Thursday, 13 September 2018

How to appreciate evidence if offences are committed by unlawful assembly?

 For recording a conclusion, that a person is (i) guilty of any one of the offences Under Sections 143, 146 or 148 or (ii) vicariously liable Under Section 149 for some other offence, it must first be proved that such person is a member of an 'unlawful assembly' consisting of not less than five persons irrespective of the fact whether the identity of each one of the 5 persons is proved or not. If that fact is proved, the next step of inquiry is whether the common object of the unlawful assembly is one of the 5 enumerated objects specified Under Section 141 Indian Penal Code.

30. The common object of assembly is normally to be gathered from the circumstances of each case such as the time and place of the gathering of the assembly, the conduct of the gathering as distinguished from the conduct of the individual members are indicative of the common object of the gathering. Assessing the common object of an assembly only on the basis of the overt acts committed by such individual members of the assembly, in our opinion is impermissible.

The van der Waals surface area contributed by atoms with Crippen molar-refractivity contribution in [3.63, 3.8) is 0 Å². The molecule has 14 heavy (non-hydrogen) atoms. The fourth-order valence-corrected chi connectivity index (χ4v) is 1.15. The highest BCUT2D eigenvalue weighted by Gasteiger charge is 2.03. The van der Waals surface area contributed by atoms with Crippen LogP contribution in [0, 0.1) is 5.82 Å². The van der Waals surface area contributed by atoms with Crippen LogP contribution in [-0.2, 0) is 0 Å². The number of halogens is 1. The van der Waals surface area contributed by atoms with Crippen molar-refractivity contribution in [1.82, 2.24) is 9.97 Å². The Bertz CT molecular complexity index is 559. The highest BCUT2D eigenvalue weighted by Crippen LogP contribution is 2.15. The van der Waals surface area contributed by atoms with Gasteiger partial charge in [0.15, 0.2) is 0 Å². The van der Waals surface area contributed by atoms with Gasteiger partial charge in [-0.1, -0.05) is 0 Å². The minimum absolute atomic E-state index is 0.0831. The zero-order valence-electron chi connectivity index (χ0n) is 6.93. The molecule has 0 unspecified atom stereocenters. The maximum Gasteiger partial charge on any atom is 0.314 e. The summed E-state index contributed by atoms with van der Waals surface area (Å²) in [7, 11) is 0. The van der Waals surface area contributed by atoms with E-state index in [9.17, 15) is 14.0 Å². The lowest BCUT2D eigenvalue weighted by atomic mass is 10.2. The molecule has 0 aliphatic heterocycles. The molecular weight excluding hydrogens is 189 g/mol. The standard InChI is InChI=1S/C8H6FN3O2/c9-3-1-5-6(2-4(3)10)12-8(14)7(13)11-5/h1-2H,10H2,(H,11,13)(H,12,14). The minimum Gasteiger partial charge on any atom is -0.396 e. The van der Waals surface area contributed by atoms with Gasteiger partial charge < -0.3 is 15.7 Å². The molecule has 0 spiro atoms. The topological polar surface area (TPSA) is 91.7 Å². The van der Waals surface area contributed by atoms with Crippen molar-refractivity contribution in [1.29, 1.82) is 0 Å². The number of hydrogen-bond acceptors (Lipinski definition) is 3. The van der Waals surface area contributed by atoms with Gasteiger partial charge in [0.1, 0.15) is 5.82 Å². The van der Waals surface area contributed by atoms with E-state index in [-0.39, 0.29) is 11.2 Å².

32. The identification of the common object essentially requires an assessment of the state of mind of the members of the unlawful assembly. Proof of such mental condition is normally established by inferential logic. If a large number of people gather at a public place at the dead of night armed with deadly weapons like axes and fire arms and attack another person or group of persons, any member of the attacking group would have to be a moron in intelligence if he did not know murder would be a likely consequence.


Criminal Appeal Nos. 1525 and 1526-1527 of 2009

Decided On: 16.05.2018

 Vinubhai Ranchhodbhai Patel Vs. Rajivbhai Dudabhai Patel and Ors.

Hon'ble Judges/Coram:
Jasti Chelameswar and Sanjay Kishan Kaul, JJ.

Citation:(2018) 7 SCC 743
Read full judgment here: Click here
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